The Bankruptcy Code exempts from discharge those debts arising from willful and malicious injuries caused by the debtor. 11 U.S.C. § 523(a)(6). Because debtors have a habit of filing bankruptcy soon after a judgment for such an injury is entered against them, bankruptcy courts often give a prior (state or federal) judgment issue-preclusive effect when the creditor seeks to have the debt declared non-dischargeable under § 523(a)(6). The extent of issue preclusion depends on the specificity of the prior findings, as recently discussed by the Seventh Circuit in Gerard v. Gerard, No. 14-1496 (Mar. 12, 2015).
The Federal Rules of Civil Procedure allow a nonmovant, when faced with a motion for summary judgment, to ask the court to defer ruling on the motion, to allow it additional time to take discovery. The process is straightforward: a nonmovant must show the court “by affidavit or declaration” the specified reasons that prevent it from presenting facts essential to justify its opposition. See FRCP 56(d) (Wisconsin has a similar requirement, modeled on the federal rule, see Wis. Stat. § 802.08(4)). The “affidavit or declaration” portion of the rule is not merely a suggestion, as failure to submit one justifies a district court’s denying the request to take additional discovery, and ultimately, granting summary judgment in the absence of additional facts. That lesson was recently learned by the plaintiff in Kallal v. CIBA Vision Corp., No. 13-1786 (7th Cir. Feb. 24, 2015). This Seventh Circuit decision should remind practitioners to comply strictly with Rule 56(d) when asking the court to defer ruling on a summary judgment motion.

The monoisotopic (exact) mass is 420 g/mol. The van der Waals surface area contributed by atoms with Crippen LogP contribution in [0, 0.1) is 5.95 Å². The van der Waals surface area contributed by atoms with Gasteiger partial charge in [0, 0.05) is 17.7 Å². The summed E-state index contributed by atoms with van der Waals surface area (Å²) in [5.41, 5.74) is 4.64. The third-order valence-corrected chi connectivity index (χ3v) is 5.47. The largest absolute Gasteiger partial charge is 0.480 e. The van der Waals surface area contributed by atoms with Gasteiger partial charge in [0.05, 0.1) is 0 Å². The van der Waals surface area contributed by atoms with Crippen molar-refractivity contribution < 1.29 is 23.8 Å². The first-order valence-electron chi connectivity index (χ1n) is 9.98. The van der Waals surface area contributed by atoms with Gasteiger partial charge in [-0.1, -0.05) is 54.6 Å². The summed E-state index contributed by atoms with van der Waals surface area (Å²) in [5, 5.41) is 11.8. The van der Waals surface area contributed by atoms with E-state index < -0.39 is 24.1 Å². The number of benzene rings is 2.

Last week we discussed the Wisconsin Supreme Court’s decision in Bank of New York v. Carson permitting circuit courts to force a mortgagee to hold a sheriff’s sale. Today we rewind the clock a bit to a decision last December by the Court of Appeals on a different aspect of Wisconsin’s foreclosure regime. In Bank of America, N.A. v. Prissel, 2015 WI App 10 (Dec. 9, 2014), the court held that a mortgagee is not required to publish a notice of sale before the expiration of the six-month redemption period in Wis. Stat. § 846.101. The case presents an interesting juxtaposition to the Carson case because it interprets the same word in a neighboring statute.
Last week the Wisconsin Supreme Court issued its decision in Bank of New York v. Carson, 2015 WI 15, a case we previewed here. The case is significant for its potential lasting effects on mortgage foreclosures in Wisconsin.
The Carson case involves interpretation of Wis. Stat. § 846.102, which applies to foreclosure of “abandoned” properties. In 2007, Shirley Carson granted a mortgage on her home in Milwaukee to secure a loan from Countrywide Home Loans. After Carson defaulted on the loan, Bank of New York (the trustee of the securitized mortgage trust to which Countrywide had transferred the mortgage loan) filed a foreclosure action, and the Milwaukee County Circuit Court entered a default foreclosure judgment in June 2011. Because the property appeared vacant at the time, and the bank did not seek a deficiency judgment against Carson, the judgment provided for a 3-month statutory redemption period under § 846.103(2), but the bank did not sell the property after the redemption period expired.
Most bankruptcy lawyers might think that the dismissal of a bankruptcy proceeding and the revesting of the bankruptcy estate’s assets in the debtor bring an end to the bankruptcy court’s jurisdiction.
Not (necessarily) so, according to the Seventh Circuit in In re Sweports, Ltd., No. 14-2423 (7th Cir. Jan. 9, 2015), a decision written by Judge Posner in which Judges Williams and Tinder joined. There exists a form of “clean-up” jurisdiction (or “ancillary” jurisdiction, as the court acknowledged “it is commonly called”) that allows a bankruptcy court “to take care of minor loose ends,” even after the case has been dismissed.